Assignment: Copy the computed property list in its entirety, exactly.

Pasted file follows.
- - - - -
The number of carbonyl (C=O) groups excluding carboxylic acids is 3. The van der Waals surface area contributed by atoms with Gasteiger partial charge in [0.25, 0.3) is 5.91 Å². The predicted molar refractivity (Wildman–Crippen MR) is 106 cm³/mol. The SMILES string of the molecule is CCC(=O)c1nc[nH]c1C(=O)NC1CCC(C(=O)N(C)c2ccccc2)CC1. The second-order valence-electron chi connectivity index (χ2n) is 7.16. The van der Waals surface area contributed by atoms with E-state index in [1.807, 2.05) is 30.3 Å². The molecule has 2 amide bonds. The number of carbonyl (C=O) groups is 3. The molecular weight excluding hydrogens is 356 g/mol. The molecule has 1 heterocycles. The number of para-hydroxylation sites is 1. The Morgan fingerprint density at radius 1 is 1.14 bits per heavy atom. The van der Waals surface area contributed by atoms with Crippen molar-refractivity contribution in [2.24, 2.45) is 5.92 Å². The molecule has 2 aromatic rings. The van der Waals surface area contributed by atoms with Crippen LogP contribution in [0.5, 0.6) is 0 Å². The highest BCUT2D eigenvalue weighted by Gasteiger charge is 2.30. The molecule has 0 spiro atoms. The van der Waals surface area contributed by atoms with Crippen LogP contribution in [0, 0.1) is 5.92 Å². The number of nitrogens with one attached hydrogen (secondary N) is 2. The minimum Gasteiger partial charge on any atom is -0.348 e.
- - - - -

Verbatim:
The number of carbonyl (C=O) groups excluding carboxylic acids is 3. The van der Waals surface area contributed by atoms with Gasteiger partial charge in [0.25, 0.3) is 5.91 Å². The predicted molar refractivity (Wildman–Crippen MR) is 106 cm³/mol. The SMILES string of the molecule is CCC(=O)c1nc[nH]c1C(=O)NC1CCC(C(=O)N(C)c2ccccc2)CC1. The second-order valence-electron chi connectivity index (χ2n) is 7.16. The van der Waals surface area contributed by atoms with E-state index in [1.807, 2.05) is 30.3 Å². The molecule has 2 amide bonds. The number of carbonyl (C=O) groups is 3. The molecular weight excluding hydrogens is 356 g/mol. The molecule has 1 heterocycles. The number of para-hydroxylation sites is 1. The Morgan fingerprint density at radius 1 is 1.14 bits per heavy atom. The van der Waals surface area contributed by atoms with Crippen molar-refractivity contribution in [2.24, 2.45) is 5.92 Å². The molecule has 2 aromatic rings. The van der Waals surface area contributed by atoms with Crippen LogP contribution in [0.5, 0.6) is 0 Å². The highest BCUT2D eigenvalue weighted by Gasteiger charge is 2.30. The molecule has 0 spiro atoms. The van der Waals surface area contributed by atoms with Crippen LogP contribution in [0, 0.1) is 5.92 Å². The number of nitrogens with one attached hydrogen (secondary N) is 2. The minimum Gasteiger partial charge on any atom is -0.348 e.